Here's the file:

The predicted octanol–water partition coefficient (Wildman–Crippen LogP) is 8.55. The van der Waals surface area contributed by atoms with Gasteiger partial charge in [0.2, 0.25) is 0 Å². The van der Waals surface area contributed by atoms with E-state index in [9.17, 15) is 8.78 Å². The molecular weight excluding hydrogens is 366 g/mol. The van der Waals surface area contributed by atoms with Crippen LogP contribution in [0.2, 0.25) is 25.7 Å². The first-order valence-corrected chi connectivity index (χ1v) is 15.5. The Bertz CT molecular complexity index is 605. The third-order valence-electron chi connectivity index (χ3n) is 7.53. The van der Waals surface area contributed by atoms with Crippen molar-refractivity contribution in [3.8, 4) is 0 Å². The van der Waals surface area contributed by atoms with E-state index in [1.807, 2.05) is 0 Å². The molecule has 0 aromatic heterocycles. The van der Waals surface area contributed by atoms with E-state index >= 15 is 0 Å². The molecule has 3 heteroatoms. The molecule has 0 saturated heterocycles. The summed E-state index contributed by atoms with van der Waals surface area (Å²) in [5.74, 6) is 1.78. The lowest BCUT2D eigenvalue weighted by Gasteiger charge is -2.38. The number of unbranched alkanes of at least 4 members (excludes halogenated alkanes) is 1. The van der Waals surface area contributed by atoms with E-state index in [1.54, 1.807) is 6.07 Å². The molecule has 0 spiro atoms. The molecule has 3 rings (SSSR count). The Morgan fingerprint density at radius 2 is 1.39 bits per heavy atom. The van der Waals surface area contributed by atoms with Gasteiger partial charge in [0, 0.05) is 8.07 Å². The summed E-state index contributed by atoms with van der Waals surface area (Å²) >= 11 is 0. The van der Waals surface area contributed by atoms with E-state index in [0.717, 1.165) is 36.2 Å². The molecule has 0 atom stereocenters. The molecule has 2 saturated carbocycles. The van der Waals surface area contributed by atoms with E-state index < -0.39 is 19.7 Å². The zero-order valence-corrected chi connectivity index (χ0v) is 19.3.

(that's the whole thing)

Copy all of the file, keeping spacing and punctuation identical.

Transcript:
The predicted octanol–water partition coefficient (Wildman–Crippen LogP) is 8.55. The van der Waals surface area contributed by atoms with Gasteiger partial charge in [0.2, 0.25) is 0 Å². The van der Waals surface area contributed by atoms with E-state index in [9.17, 15) is 8.78 Å². The molecular weight excluding hydrogens is 366 g/mol. The van der Waals surface area contributed by atoms with Crippen LogP contribution in [0.2, 0.25) is 25.7 Å². The first-order valence-corrected chi connectivity index (χ1v) is 15.5. The Bertz CT molecular complexity index is 605. The third-order valence-electron chi connectivity index (χ3n) is 7.53. The van der Waals surface area contributed by atoms with Crippen molar-refractivity contribution in [3.8, 4) is 0 Å². The van der Waals surface area contributed by atoms with E-state index in [1.807, 2.05) is 0 Å². The molecule has 0 aromatic heterocycles. The van der Waals surface area contributed by atoms with E-state index >= 15 is 0 Å². The molecule has 3 heteroatoms. The molecule has 0 saturated heterocycles. The summed E-state index contributed by atoms with van der Waals surface area (Å²) in [5.74, 6) is 1.78. The lowest BCUT2D eigenvalue weighted by Gasteiger charge is -2.38. The number of unbranched alkanes of at least 4 members (excludes halogenated alkanes) is 1. The van der Waals surface area contributed by atoms with E-state index in [1.54, 1.807) is 6.07 Å². The molecule has 0 spiro atoms. The molecule has 3 rings (SSSR count). The Morgan fingerprint density at radius 2 is 1.39 bits per heavy atom. The van der Waals surface area contributed by atoms with Gasteiger partial charge in [0, 0.05) is 8.07 Å². The summed E-state index contributed by atoms with van der Waals surface area (Å²) >= 11 is 0. The van der Waals surface area contributed by atoms with E-state index in [0.717, 1.165) is 36.2 Å². The molecule has 0 atom stereocenters. The molecule has 2 saturated carbocycles. The van der Waals surface area contributed by atoms with E-state index < -0.39 is 19.7 Å². The zero-order valence-corrected chi connectivity index (χ0v) is 19.3.